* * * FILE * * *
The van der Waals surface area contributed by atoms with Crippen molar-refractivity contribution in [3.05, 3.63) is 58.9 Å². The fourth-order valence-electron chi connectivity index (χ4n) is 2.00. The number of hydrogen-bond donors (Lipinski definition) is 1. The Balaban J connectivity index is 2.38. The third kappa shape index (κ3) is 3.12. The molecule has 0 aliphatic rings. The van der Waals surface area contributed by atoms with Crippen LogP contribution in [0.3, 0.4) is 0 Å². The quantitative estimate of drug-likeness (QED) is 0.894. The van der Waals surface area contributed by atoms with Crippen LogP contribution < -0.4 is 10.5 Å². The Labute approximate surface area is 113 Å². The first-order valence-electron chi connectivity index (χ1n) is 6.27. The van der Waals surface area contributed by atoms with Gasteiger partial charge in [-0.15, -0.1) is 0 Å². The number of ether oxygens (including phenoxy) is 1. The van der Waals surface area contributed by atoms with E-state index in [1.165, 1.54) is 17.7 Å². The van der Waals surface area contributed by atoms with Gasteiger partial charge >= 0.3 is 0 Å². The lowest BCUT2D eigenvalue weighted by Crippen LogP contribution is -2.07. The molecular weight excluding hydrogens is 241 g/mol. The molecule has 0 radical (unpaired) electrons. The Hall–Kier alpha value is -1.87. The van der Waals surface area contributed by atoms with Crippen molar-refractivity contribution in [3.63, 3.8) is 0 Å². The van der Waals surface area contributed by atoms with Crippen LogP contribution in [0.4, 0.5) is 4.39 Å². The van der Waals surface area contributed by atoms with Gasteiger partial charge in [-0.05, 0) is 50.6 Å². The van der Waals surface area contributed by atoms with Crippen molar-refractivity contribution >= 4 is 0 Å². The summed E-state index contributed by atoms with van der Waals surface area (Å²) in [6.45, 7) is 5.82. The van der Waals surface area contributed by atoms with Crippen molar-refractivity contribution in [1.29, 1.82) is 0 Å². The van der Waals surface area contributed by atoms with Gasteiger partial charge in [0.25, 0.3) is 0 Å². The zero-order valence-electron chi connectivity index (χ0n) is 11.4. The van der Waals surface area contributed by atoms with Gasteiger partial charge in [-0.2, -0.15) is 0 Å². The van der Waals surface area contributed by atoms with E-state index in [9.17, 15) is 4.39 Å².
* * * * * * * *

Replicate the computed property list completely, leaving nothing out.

The van der Waals surface area contributed by atoms with Crippen molar-refractivity contribution in [3.05, 3.63) is 58.9 Å². The fourth-order valence-electron chi connectivity index (χ4n) is 2.00. The number of hydrogen-bond donors (Lipinski definition) is 1. The Balaban J connectivity index is 2.38. The third kappa shape index (κ3) is 3.12. The molecule has 0 aliphatic rings. The van der Waals surface area contributed by atoms with Crippen LogP contribution in [0.3, 0.4) is 0 Å². The quantitative estimate of drug-likeness (QED) is 0.894. The van der Waals surface area contributed by atoms with Crippen LogP contribution < -0.4 is 10.5 Å². The Labute approximate surface area is 113 Å². The first-order valence-electron chi connectivity index (χ1n) is 6.27. The van der Waals surface area contributed by atoms with Gasteiger partial charge in [-0.15, -0.1) is 0 Å². The number of ether oxygens (including phenoxy) is 1. The van der Waals surface area contributed by atoms with E-state index in [1.165, 1.54) is 17.7 Å². The van der Waals surface area contributed by atoms with Gasteiger partial charge >= 0.3 is 0 Å². The lowest BCUT2D eigenvalue weighted by Crippen LogP contribution is -2.07. The molecular weight excluding hydrogens is 241 g/mol. The molecule has 0 radical (unpaired) electrons. The Hall–Kier alpha value is -1.87. The van der Waals surface area contributed by atoms with Crippen molar-refractivity contribution in [3.63, 3.8) is 0 Å². The van der Waals surface area contributed by atoms with Crippen LogP contribution in [0.4, 0.5) is 4.39 Å². The van der Waals surface area contributed by atoms with Gasteiger partial charge in [-0.05, 0) is 50.6 Å². The van der Waals surface area contributed by atoms with Crippen molar-refractivity contribution >= 4 is 0 Å². The summed E-state index contributed by atoms with van der Waals surface area (Å²) in [6.45, 7) is 5.82. The van der Waals surface area contributed by atoms with Crippen molar-refractivity contribution in [1.29, 1.82) is 0 Å². The van der Waals surface area contributed by atoms with Gasteiger partial charge in [0.25, 0.3) is 0 Å². The zero-order valence-electron chi connectivity index (χ0n) is 11.4. The van der Waals surface area contributed by atoms with Gasteiger partial charge in [-0.2, -0.15) is 0 Å². The van der Waals surface area contributed by atoms with E-state index in [9.17, 15) is 4.39 Å².